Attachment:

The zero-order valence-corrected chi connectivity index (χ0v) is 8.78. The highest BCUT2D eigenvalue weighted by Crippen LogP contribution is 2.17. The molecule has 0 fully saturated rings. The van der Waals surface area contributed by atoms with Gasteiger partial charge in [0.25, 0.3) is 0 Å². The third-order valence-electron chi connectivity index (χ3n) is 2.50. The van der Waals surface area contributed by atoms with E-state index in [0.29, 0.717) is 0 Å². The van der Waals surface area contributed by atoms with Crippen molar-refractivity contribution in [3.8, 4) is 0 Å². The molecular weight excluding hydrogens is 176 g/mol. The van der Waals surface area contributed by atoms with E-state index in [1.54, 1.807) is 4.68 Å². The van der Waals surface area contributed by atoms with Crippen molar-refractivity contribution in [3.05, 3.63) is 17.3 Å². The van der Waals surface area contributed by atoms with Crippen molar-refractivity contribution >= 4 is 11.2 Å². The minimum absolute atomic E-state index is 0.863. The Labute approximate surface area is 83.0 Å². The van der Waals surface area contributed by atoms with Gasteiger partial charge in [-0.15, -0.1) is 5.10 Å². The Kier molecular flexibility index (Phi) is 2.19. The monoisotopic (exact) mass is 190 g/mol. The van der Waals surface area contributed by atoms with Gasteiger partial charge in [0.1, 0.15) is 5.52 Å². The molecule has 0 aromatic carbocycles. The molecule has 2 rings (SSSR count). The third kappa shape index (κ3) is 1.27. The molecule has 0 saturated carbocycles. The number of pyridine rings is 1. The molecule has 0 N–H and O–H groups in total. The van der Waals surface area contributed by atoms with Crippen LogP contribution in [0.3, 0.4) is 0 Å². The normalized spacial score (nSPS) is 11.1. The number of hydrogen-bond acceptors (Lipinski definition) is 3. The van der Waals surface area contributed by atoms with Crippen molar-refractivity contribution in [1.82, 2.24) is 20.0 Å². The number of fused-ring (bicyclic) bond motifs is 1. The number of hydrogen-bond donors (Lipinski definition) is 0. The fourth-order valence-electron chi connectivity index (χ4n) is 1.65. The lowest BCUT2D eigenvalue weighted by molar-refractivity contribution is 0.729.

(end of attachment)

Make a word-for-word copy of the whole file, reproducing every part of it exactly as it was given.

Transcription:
The zero-order valence-corrected chi connectivity index (χ0v) is 8.78. The highest BCUT2D eigenvalue weighted by Crippen LogP contribution is 2.17. The molecule has 0 fully saturated rings. The van der Waals surface area contributed by atoms with Gasteiger partial charge in [0.25, 0.3) is 0 Å². The third-order valence-electron chi connectivity index (χ3n) is 2.50. The van der Waals surface area contributed by atoms with E-state index in [0.29, 0.717) is 0 Å². The van der Waals surface area contributed by atoms with Crippen molar-refractivity contribution in [3.8, 4) is 0 Å². The molecular weight excluding hydrogens is 176 g/mol. The van der Waals surface area contributed by atoms with E-state index in [1.54, 1.807) is 4.68 Å². The van der Waals surface area contributed by atoms with Crippen molar-refractivity contribution in [3.05, 3.63) is 17.3 Å². The van der Waals surface area contributed by atoms with Crippen molar-refractivity contribution >= 4 is 11.2 Å². The minimum absolute atomic E-state index is 0.863. The Labute approximate surface area is 83.0 Å². The van der Waals surface area contributed by atoms with Gasteiger partial charge in [-0.15, -0.1) is 5.10 Å². The Kier molecular flexibility index (Phi) is 2.19. The monoisotopic (exact) mass is 190 g/mol. The van der Waals surface area contributed by atoms with Gasteiger partial charge in [0.1, 0.15) is 5.52 Å². The molecule has 0 aromatic carbocycles. The molecule has 2 rings (SSSR count). The third kappa shape index (κ3) is 1.27. The molecule has 0 saturated carbocycles. The number of pyridine rings is 1. The molecule has 0 N–H and O–H groups in total. The van der Waals surface area contributed by atoms with Crippen LogP contribution in [0.3, 0.4) is 0 Å². The normalized spacial score (nSPS) is 11.1. The number of hydrogen-bond acceptors (Lipinski definition) is 3. The van der Waals surface area contributed by atoms with Crippen molar-refractivity contribution in [1.82, 2.24) is 20.0 Å². The number of fused-ring (bicyclic) bond motifs is 1. The number of hydrogen-bond donors (Lipinski definition) is 0. The fourth-order valence-electron chi connectivity index (χ4n) is 1.65. The lowest BCUT2D eigenvalue weighted by molar-refractivity contribution is 0.729.